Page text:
The Tennessee Department of Health abruptly postponed a virtual vaccine summit intended to provide training to medical professionals across the state as the agency continues to dial back its vaccination outreach despite widespread condemnation.
The Tennessee Immunization Summit was scheduled for August as recently as last Wednesday but was indefinitely postponed as of Monday morning, according to the health department website. No new date was set, and all information about the upcoming submit was removed from the site.
The summit was intended to be a repeat of a virtual conference launched last year that featured local and national experts on immunizations and vaccine advocacy. More than 350 medical professionals attended the event, and “the reviews were overwhelmingly positive,” according to a description of the event previously posted on the health department’s website that has since been removed.
Sarah Tanksley, a spokesperson for the health department, said the summit is expected to be rescheduled for the fall. The event was was “paused to ensure all materials, sessions and other supporting information are focused to parents who are the intended audience for any outreach efforts regarding medical decisions for children,” she said.
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The postponement comes as the Tennessee state government is under fire for ratcheting back efforts to vaccinate young people amid a worsening coronavirus outbreak. The changes came after Republican state lawmakers accused the health department leaders of attempting to pressure teenagers to be vaccinated against the coronavirus, then threatened to dissolve the agency if it did not stop.
The agency this month instructed staff to stop all outreach about all adolescent vaccines, including “proactive outreach regarding routine vaccines,” and the agency halted all COVID-19 vaccination events on school property, according to agency emails and an internal report obtained by The Tennessean. Employees were told that if the agency must issue public information about vaccines, agency staff are supposed to remove the agency logo from the documents.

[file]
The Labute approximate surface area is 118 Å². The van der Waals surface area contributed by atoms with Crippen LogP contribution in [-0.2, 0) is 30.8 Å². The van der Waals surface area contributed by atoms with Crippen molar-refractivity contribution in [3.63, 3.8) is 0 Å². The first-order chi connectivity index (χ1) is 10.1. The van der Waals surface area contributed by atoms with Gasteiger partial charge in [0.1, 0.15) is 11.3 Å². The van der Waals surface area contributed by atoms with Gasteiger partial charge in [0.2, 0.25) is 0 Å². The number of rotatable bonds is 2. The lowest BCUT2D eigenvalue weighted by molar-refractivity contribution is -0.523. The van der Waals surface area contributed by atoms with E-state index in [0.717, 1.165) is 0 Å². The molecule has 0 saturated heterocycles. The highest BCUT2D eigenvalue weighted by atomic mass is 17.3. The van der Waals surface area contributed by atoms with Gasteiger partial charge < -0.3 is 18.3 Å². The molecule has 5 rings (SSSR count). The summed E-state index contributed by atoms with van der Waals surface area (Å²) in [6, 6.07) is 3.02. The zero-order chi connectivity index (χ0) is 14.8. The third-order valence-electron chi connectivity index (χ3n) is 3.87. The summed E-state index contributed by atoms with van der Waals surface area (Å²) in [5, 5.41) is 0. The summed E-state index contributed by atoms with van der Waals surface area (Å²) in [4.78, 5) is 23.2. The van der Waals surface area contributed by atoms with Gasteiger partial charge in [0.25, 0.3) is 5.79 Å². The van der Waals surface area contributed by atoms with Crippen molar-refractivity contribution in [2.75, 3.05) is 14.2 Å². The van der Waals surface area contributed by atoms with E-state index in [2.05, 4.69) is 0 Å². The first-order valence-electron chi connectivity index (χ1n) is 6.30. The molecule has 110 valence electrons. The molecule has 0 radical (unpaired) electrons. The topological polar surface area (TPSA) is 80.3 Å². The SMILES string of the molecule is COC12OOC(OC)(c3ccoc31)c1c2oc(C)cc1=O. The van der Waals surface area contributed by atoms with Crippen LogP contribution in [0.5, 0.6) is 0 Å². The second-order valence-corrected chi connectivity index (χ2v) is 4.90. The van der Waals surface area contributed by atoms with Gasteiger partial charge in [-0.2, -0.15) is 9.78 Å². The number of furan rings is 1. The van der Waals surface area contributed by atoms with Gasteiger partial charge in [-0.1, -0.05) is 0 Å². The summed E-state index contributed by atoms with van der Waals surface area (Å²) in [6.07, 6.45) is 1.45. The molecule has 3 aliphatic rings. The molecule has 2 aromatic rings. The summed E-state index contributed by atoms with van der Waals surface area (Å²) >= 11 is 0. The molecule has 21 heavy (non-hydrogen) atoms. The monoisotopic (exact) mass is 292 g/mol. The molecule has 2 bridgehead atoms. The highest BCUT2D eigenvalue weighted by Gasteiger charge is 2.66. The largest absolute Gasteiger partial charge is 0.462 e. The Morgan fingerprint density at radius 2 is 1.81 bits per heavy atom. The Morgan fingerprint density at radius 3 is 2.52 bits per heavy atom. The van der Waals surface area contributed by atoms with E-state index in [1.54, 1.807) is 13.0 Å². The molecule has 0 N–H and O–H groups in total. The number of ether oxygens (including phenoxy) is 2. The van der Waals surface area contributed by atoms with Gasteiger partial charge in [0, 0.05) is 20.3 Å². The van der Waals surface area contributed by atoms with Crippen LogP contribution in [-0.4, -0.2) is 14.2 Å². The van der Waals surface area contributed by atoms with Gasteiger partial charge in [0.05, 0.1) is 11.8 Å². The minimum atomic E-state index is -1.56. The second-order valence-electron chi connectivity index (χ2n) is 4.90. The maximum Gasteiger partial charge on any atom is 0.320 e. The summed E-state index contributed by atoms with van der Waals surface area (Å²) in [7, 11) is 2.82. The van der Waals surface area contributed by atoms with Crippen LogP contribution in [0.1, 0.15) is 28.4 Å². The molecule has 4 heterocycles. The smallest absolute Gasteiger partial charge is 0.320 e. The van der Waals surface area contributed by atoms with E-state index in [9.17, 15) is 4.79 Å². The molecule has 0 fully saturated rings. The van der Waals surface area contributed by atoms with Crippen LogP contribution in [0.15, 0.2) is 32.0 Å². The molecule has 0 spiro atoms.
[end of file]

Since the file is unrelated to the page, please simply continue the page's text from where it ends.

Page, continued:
These changes to Tennessee’s vaccine strategy spurred a firestorm of criticism from medical professionals, public health advocates, politicians and the White House. Former U.S. Sen. Bill Frist, a former Senate majority leader who remains a prominent Tennessee Republican voice, responded to the controversy with a Twitter thread urging state leaders to encourage childhood vaccinations and combat vaccine hesitancy.
“… It is the responsibility of our state’s leaders to take sometimes uncomfortable, even unpopular, positions when the health and lives of our people are at stake,” Frist tweeted.
In response to the blowback, the health department issued public statements last week saying it was evaluating its “marketing efforts intended for parents,” but there had been “no disruption” in actual access to vaccines.
“The Tennessee Department of Health not only supports immunizations but continues to provide valuable information and access to parents who are seeking vaccinations to their children,” the agency said.
Brett Kelman is the health care reporter for The Tennessean. He can be reached at 615-259-8287 or at firstname.lastname@example.org. Follow him on Twitter at @brettkelman.